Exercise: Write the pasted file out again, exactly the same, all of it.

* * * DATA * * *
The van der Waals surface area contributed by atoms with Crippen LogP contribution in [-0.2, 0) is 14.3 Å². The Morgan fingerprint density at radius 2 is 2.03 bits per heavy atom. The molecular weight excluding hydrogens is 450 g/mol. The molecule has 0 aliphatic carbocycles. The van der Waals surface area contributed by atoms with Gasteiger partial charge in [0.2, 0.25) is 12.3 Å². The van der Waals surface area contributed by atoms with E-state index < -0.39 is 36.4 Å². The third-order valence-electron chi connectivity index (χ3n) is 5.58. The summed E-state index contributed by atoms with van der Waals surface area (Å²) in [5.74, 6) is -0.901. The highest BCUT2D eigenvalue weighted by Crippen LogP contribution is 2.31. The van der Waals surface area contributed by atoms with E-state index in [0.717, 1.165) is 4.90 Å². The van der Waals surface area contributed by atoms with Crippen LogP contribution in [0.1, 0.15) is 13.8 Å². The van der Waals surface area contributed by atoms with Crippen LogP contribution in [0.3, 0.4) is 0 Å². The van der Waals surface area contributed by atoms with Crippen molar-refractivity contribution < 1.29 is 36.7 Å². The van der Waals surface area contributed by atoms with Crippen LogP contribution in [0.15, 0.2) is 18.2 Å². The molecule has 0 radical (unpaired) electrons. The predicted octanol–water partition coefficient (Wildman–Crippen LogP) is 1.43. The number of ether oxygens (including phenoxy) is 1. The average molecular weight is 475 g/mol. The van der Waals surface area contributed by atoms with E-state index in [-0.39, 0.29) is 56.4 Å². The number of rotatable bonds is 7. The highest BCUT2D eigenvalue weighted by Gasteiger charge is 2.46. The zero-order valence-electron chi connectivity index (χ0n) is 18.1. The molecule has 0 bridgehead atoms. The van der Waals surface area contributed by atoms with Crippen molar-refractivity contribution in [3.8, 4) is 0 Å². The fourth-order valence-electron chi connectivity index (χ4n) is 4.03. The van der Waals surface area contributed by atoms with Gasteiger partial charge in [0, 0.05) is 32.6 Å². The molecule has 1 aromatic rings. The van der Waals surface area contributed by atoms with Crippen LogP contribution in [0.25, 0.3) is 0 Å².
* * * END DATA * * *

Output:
The van der Waals surface area contributed by atoms with Crippen LogP contribution in [-0.2, 0) is 14.3 Å². The Morgan fingerprint density at radius 2 is 2.03 bits per heavy atom. The molecular weight excluding hydrogens is 450 g/mol. The molecule has 0 aliphatic carbocycles. The van der Waals surface area contributed by atoms with Gasteiger partial charge in [0.2, 0.25) is 12.3 Å². The van der Waals surface area contributed by atoms with E-state index < -0.39 is 36.4 Å². The third-order valence-electron chi connectivity index (χ3n) is 5.58. The summed E-state index contributed by atoms with van der Waals surface area (Å²) in [5.74, 6) is -0.901. The highest BCUT2D eigenvalue weighted by Crippen LogP contribution is 2.31. The van der Waals surface area contributed by atoms with E-state index in [0.717, 1.165) is 4.90 Å². The van der Waals surface area contributed by atoms with Crippen LogP contribution in [0.1, 0.15) is 13.8 Å². The van der Waals surface area contributed by atoms with Crippen LogP contribution in [0.3, 0.4) is 0 Å². The van der Waals surface area contributed by atoms with Crippen molar-refractivity contribution < 1.29 is 36.7 Å². The van der Waals surface area contributed by atoms with Crippen LogP contribution in [0.15, 0.2) is 18.2 Å². The molecule has 0 radical (unpaired) electrons. The predicted octanol–water partition coefficient (Wildman–Crippen LogP) is 1.43. The number of ether oxygens (including phenoxy) is 1. The average molecular weight is 475 g/mol. The van der Waals surface area contributed by atoms with E-state index in [-0.39, 0.29) is 56.4 Å². The number of rotatable bonds is 7. The highest BCUT2D eigenvalue weighted by Gasteiger charge is 2.46. The zero-order valence-electron chi connectivity index (χ0n) is 18.1. The molecule has 0 bridgehead atoms. The van der Waals surface area contributed by atoms with Crippen molar-refractivity contribution in [3.8, 4) is 0 Å². The fourth-order valence-electron chi connectivity index (χ4n) is 4.03. The van der Waals surface area contributed by atoms with Gasteiger partial charge in [0, 0.05) is 32.6 Å². The molecule has 1 aromatic rings. The van der Waals surface area contributed by atoms with Crippen LogP contribution in [0.25, 0.3) is 0 Å².